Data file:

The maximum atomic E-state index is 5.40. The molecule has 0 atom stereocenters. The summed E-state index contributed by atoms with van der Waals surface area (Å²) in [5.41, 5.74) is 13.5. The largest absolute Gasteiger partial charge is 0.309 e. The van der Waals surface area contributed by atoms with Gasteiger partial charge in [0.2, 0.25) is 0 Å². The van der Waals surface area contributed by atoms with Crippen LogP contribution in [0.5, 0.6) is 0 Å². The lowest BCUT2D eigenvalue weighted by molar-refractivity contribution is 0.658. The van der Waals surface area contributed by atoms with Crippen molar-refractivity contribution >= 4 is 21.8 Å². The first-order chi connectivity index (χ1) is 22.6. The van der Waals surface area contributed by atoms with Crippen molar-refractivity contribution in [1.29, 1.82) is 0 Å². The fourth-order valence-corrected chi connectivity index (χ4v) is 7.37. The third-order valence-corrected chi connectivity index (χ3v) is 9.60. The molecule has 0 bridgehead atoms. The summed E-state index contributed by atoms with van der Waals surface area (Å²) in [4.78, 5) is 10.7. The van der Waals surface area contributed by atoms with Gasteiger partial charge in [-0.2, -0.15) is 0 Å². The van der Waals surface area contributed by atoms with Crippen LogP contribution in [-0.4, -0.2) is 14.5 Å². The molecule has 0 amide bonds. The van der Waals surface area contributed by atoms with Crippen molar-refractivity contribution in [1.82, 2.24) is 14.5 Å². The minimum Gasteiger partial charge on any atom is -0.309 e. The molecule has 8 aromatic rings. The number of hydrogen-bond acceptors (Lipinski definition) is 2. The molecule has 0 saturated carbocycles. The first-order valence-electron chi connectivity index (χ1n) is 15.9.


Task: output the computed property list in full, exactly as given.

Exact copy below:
The maximum atomic E-state index is 5.40. The molecule has 0 atom stereocenters. The summed E-state index contributed by atoms with van der Waals surface area (Å²) in [5.41, 5.74) is 13.5. The largest absolute Gasteiger partial charge is 0.309 e. The van der Waals surface area contributed by atoms with Gasteiger partial charge in [0.2, 0.25) is 0 Å². The van der Waals surface area contributed by atoms with Crippen LogP contribution in [0.5, 0.6) is 0 Å². The lowest BCUT2D eigenvalue weighted by molar-refractivity contribution is 0.658. The van der Waals surface area contributed by atoms with Crippen molar-refractivity contribution >= 4 is 21.8 Å². The first-order chi connectivity index (χ1) is 22.6. The van der Waals surface area contributed by atoms with Crippen molar-refractivity contribution in [1.29, 1.82) is 0 Å². The fourth-order valence-corrected chi connectivity index (χ4v) is 7.37. The third-order valence-corrected chi connectivity index (χ3v) is 9.60. The molecule has 0 bridgehead atoms. The summed E-state index contributed by atoms with van der Waals surface area (Å²) in [4.78, 5) is 10.7. The van der Waals surface area contributed by atoms with Gasteiger partial charge in [-0.2, -0.15) is 0 Å². The van der Waals surface area contributed by atoms with Crippen LogP contribution in [-0.4, -0.2) is 14.5 Å². The molecule has 0 amide bonds. The van der Waals surface area contributed by atoms with Crippen molar-refractivity contribution in [1.82, 2.24) is 14.5 Å². The minimum Gasteiger partial charge on any atom is -0.309 e. The molecule has 8 aromatic rings. The number of hydrogen-bond acceptors (Lipinski definition) is 2. The molecule has 0 saturated carbocycles. The first-order valence-electron chi connectivity index (χ1n) is 15.9.